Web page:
Criminals involved in frauds are often called “fraud artists” because they are usually talented at manipulating the victim into believing they are dealing with a legitimate sales or service company, charity, government branch, banking institution, insurance company, or individual in need.
Shelburne police continue to receive reports of frauds of all types. Some of the frauds are local and in person. But many take place over the phone, through email, or social media, and these often stem from outside Canada.
Here are some tips to help prevent losing money and becoming a victim:
- Remember the saying “If it’s too good to be true – it probably is”
- Question the validity of any requests for money or personal information from anyone you didn’t initiate contact with yourself
- Take the time to verify a company, charity, or a certain person, product, or service is legitimate by seeking out a telephone number through Canada 411 or the yellow pages and calling it, rather than trusting all the information you are being provided
- If you aren’t sure, just hang-up or say no and end the communication.
- Fraud artists often use common company or charity names to sound legitimate. Verify that the person you are talking to is an employee of that institution.
- Canada Revenue Agency will never notify you by email of money owed.
- Canada Revenue Agency will never send police to arrest you if you don’t immediately transfer money to pay taxes owed.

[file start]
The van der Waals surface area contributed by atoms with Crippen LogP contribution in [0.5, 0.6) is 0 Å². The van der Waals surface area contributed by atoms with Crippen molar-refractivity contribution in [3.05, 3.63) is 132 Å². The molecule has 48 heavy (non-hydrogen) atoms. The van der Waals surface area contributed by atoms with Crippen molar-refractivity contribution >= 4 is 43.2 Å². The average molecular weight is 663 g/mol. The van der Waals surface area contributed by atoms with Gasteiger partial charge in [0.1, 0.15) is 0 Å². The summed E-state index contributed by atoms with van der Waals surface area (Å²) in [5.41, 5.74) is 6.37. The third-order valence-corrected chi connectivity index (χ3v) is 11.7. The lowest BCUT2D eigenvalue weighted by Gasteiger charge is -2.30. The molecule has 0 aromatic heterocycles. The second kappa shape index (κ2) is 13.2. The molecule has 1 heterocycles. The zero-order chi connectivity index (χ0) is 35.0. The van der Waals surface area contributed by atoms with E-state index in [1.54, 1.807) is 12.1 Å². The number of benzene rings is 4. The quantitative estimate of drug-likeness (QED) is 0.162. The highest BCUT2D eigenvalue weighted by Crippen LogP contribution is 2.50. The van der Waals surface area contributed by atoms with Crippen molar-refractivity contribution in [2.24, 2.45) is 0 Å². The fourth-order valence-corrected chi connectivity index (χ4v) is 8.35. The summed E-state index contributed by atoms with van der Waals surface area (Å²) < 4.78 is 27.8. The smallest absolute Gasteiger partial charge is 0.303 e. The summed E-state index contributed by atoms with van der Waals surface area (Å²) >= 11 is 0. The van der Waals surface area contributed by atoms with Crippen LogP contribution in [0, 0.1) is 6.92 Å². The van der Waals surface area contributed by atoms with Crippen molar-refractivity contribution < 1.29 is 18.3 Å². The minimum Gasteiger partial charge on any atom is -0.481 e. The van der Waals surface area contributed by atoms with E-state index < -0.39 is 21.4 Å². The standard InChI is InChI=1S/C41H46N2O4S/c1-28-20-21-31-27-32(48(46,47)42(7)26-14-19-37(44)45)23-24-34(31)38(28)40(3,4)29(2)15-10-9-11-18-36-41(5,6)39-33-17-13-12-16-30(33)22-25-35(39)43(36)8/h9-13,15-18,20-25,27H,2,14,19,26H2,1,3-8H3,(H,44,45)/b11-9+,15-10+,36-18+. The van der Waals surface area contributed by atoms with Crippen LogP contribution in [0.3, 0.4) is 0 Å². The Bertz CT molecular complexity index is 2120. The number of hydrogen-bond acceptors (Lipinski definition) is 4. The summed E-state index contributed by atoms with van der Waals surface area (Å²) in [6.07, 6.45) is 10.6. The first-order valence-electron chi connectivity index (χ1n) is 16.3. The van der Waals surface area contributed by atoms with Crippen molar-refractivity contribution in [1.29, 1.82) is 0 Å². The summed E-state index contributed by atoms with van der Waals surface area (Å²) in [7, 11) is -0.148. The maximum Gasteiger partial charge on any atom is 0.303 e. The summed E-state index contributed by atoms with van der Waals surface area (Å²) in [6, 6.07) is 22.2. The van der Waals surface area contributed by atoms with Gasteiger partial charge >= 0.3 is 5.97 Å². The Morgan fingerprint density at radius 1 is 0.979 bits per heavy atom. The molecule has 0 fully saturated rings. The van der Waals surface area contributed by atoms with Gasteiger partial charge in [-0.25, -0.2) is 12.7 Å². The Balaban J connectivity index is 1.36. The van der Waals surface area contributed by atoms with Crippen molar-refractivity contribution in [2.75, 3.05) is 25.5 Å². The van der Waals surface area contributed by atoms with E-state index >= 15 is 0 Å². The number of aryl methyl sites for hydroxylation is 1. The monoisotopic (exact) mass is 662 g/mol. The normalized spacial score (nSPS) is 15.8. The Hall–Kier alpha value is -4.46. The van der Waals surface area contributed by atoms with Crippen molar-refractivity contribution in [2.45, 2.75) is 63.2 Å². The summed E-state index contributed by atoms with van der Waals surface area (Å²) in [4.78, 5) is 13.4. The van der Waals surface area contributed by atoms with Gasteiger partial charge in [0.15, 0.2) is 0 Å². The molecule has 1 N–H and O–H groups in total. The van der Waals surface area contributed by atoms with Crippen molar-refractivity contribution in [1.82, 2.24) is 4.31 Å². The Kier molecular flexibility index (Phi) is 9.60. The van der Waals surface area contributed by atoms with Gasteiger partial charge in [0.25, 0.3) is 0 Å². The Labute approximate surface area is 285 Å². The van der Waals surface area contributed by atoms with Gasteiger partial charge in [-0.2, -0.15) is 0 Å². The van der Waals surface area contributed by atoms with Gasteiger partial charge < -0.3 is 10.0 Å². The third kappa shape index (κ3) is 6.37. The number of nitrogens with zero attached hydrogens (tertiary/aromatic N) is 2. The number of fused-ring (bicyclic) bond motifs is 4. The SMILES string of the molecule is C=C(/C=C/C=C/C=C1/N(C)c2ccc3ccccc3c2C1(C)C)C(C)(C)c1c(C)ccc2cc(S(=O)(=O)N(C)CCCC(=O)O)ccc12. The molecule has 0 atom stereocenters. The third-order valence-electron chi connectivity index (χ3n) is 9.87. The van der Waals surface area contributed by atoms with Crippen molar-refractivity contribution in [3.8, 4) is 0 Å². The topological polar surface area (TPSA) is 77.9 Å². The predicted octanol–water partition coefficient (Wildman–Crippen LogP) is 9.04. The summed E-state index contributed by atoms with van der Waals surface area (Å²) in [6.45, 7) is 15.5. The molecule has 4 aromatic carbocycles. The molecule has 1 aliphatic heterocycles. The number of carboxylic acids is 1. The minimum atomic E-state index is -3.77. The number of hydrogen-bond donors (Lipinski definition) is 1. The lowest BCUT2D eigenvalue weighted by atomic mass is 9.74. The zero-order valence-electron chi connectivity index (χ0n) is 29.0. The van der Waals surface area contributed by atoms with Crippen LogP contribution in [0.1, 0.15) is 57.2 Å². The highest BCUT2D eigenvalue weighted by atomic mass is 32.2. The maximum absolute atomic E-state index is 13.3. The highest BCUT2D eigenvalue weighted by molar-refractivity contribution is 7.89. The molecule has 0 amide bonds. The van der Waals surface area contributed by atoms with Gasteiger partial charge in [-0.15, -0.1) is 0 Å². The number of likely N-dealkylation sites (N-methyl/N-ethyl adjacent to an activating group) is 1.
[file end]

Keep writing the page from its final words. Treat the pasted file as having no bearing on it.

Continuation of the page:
- Legitimate banks, credit card companies, and private investigators will never ask you to assist in an investigation and withdraw or transfer money.
- Never transfer or wire money to anyone you don’t know personally, or you have verified 100%
- Never provide you social insurance number, credit card number, bank card number, or any other personal information over the phone, through email, or social media unless you have taken steps to 100% verify it is legitimate
- Contact police to verify any information prior to providing personal details or transferring money. “We would be happy to verify information for you. We prefer we do some checks and find out that it is legitimate, rather than end up taking a report from you as a victim of fraud”, states Constable Neumann.
- Don’t use the links provided in an email that appears to be from a known company or institution. Go to the official website and begin your communication from there.
If you believe you have been contacted by a fraud artist, or received email or regular mail that is a fraudulent attempt, you can report it to the Canadian Anti-Fraud Centre at http://www.antifraudcentre-centreantifraude.ca/index-eng.htm.
If you have become a victim of a fraud (money lost) or of identity theft, report it your bank and to the police immediately.
For more information on the different types of frauds and for more prevention tips, check the Canadian Anti-Fraud Centre website at http://www.antifraudcentre-centreantifraude.ca/index-eng.htm.